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// Films // The Devil's Miner

The Devil's Miner

Kief Davidson & Richard Ladkani / United States - France - Spain / 2005 / 82 ' / Spanish / S.T. English


Kief Davidson
Kief Davidson & Richard Ladkani
Richard Ladkani
Leonardo Heiblum
Andrés Solis
Carles Brugueras, Kief Davidson, Richard Ladkani & Werner Vennewald

Links & Reviews

Awards & Festivals

2005 Winner, Woodstock Film Festival, Best Documentary
2005 Winner, Tribeca Film Festival, Best New Documentary Filmmaker
2005 Winner, Mexico City International Contemporary Film Festival, Best Humanitarian Content
2005 Winner, Jerusalem Film Festival, Best Documentary
2005 Nominated, International Documentary Association, Pare Lorentz Award
2005 Winner, Hot Docs Canadian International Documentary Festival, FIPRESCI Prize
2005 Nominated, German Camera Award, German Camera Award - Outstanding Editing
2005 Nominated, German Camera Award, German Camera Award
2005 Winner, German Camera Award, German Camera Award - Honorable Mention
2005 Winner, European Film Awards, Best Documentary Award
2005 Winner, Chicago International Film Festival, Best Documentary
2005 Winner, BendFilm Festival, Best Cinematography
2006 Nominated, Directors Guild of America, USA, Outstanding Directorial Achievement in Documentary
2008 Winner, Hot Docs Canadian International Documentary Festival, Best Documentary

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'The Devil's Miner' tells the story of 14-year-old Basilio who worships the devil for protection while working in a Bolivian silver mine to support his family.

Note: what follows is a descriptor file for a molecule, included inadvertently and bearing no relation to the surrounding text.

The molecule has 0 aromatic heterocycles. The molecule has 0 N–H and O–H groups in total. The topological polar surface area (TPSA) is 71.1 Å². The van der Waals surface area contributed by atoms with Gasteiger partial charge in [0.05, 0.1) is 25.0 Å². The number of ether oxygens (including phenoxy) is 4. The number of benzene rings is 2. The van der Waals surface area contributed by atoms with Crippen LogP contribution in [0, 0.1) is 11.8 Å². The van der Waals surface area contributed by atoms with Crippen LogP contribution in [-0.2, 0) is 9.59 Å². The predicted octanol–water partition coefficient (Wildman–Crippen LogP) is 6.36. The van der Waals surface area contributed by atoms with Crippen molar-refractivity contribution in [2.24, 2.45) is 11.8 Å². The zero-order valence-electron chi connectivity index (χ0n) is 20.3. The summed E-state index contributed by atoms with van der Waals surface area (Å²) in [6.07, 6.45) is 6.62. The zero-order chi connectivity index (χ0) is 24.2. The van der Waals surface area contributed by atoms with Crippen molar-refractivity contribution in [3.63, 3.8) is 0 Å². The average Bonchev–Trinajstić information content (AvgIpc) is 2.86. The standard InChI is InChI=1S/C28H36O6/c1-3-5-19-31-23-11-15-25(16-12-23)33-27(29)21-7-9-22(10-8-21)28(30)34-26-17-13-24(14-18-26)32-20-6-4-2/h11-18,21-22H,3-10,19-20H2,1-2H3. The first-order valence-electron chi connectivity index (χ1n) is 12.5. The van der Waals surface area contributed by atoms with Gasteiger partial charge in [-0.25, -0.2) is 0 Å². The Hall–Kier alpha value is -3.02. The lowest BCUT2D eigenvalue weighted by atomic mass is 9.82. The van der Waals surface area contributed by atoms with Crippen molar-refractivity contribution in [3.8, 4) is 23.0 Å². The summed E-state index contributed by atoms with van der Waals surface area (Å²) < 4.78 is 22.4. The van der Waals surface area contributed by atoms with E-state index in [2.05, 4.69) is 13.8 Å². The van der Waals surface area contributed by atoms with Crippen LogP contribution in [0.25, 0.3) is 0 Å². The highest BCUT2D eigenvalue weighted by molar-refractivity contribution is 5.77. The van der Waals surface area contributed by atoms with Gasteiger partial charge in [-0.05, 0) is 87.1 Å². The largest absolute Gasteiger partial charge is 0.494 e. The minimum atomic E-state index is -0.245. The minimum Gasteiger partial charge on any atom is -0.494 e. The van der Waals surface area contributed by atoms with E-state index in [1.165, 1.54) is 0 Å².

THE DEVIL’S MINER is the story of 14-year-old Basilio Vargas and his 12-year-old brother Bernardino, who work in the ancient Cerro Rico silver mines of Bolivia. It is believed that over eight million workers have perished in the mines since the 16th century. The brothers and their younger sister pose playfully for the camera, smiling, one of the boy’s hands is making “rabbit ears” behind the girls head Vanessa with her brothers after a day in the mines Raised without a father and living in extreme poverty with their mother and six-year-old sister on the slopes of the mine, the boys assume many adult responsibilities. It takes two months’ work just to afford the clothing and supplies vital to their education. Without an education, the brothers have no chance to escape their destiny in the silver mines. The Vargas boys chew coca leaves to stave off hunger and keep their wits about them during their long hours in the mines, where they also present offerings to El Tío, the malevolent spirit that is believed to reside there. Each mine has its own statue of the horned demon who guards the mine’s riches. According to local legend the mines are the exclusive province of El Tío, the protector and destroyer of the miners. El Tío is a miner’s only hope of salvation in this heavily Catholic region, where the people believe that the spirit of God does not exist in the hellish underworld inside the mountain. Filmmakers Kief Davidson and Richard Ladkani spent months with the Vargas family, journeying down into the Cerro Rico mines with Basilio, Bernardino and the adult villagers who risk their lives to make a meager living. The result is both harrowing and moving, a portrait of a world where children risk their lives daily in hopes of an eventual better life—if the quest doesn’t kill them first.


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